Am I just ridiculously sentimental? That's probably why I've become a writer. I suppose we all are sentimental in some form or another.
What Americans celebrate today is not national perfection, but independence as a nation-state.
A “sea lion” fights always to get in the last word ON YOUR SITE; you can't end an exchange, the "sea lion" must.
He thought reading reviews is usually unhelpful to a writer. Bad reviews are likely to discourage you without actually providing much help for future writing; on the other hand reading good ones might go to your head and bring on a sense of complacency.
It had been built in the 1870s by a minor "gentry" family that lived in it until the 1920s. Learning that, suddenly I wasn’t thinking about the 1940s. About now, the writer in me also emerged.
My first Kindle reader years ago (it was one of Amazon's first Kindles) had the capability to "speak" the text electronically. You may remember, or even still have one.
As I go at it again, my now late uncle's words come back to me regularly: “Fiction comes from fact, and lots of fact makes great fiction when you re-write it as fiction." I love it. Come sometime in 2019, I hope you will love this, too.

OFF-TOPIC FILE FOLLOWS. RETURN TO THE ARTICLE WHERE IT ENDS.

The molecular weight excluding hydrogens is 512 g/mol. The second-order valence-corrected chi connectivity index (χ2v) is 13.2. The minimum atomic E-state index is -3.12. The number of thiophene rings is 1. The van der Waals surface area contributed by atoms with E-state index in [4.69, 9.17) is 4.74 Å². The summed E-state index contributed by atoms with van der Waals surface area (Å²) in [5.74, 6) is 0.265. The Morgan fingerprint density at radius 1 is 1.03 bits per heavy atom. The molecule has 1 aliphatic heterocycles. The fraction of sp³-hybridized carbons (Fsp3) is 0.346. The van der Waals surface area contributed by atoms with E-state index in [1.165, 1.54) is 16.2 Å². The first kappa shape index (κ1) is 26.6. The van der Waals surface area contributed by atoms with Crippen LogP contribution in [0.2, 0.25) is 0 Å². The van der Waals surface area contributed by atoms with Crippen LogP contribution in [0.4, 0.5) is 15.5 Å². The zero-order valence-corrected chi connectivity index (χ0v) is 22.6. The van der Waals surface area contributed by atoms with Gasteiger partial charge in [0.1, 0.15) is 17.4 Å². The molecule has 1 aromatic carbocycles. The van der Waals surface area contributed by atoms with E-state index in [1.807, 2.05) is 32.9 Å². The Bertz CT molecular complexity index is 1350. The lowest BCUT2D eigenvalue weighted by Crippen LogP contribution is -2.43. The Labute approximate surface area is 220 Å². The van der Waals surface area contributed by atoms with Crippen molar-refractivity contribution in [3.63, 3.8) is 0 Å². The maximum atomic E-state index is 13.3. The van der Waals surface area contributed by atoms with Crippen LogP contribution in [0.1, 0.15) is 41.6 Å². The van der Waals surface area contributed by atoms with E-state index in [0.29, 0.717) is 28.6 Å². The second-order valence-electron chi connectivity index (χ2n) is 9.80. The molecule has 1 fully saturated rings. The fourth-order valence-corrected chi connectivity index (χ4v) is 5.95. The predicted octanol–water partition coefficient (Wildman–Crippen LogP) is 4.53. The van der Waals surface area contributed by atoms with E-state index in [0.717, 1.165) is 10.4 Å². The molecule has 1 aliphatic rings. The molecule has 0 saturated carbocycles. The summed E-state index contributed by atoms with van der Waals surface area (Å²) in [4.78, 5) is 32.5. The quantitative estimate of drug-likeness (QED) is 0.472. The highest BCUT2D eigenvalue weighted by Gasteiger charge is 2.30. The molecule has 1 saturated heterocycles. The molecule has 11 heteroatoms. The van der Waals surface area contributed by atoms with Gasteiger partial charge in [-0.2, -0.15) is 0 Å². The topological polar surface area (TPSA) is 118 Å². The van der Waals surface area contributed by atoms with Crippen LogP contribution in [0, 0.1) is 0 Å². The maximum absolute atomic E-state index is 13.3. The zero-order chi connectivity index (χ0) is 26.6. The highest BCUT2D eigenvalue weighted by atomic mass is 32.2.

...and my uncle jumps to my mind and I imagine him lecturing me how this needs to be turned into a screenplay and he knows a screenwriter and she's fantastic and I think yep he always knows a woman and he asks me where did I get those women geez...
When I see authors on social media moaning over how their family doesn't want read their books, I find I can only smile.
I don't think I would have written any of my books as I had if we had not built that house. Spending so much time there after, something about the area drew me into wanting to write about it.
I find one of the "sneaky" joys in fiction writing is basing characters, or important aspects of them, on living (or once living) people and only you know who he or she "really" is.
My wife also laughs to family and friends, "It's a bit of a weird feeling being English and visiting George Washington's or Thomas Jefferson's house."
As was the case for most of those who came before us (such as those "1787" fictional people above), most of us wish merely to live our lives in peace amongst our families and friends.
An aside to put the era in some additional context. As the American rebellion was breaking out in 1775, in England one Jane Austen was born that same year and lived until 1817.
I will always fondly remember as well, as we built the house - which is on quite a hill - in the Catskills in 2008-09, my mother pulling me aside and joking, "Oh, you want a house on a mountain too, I see."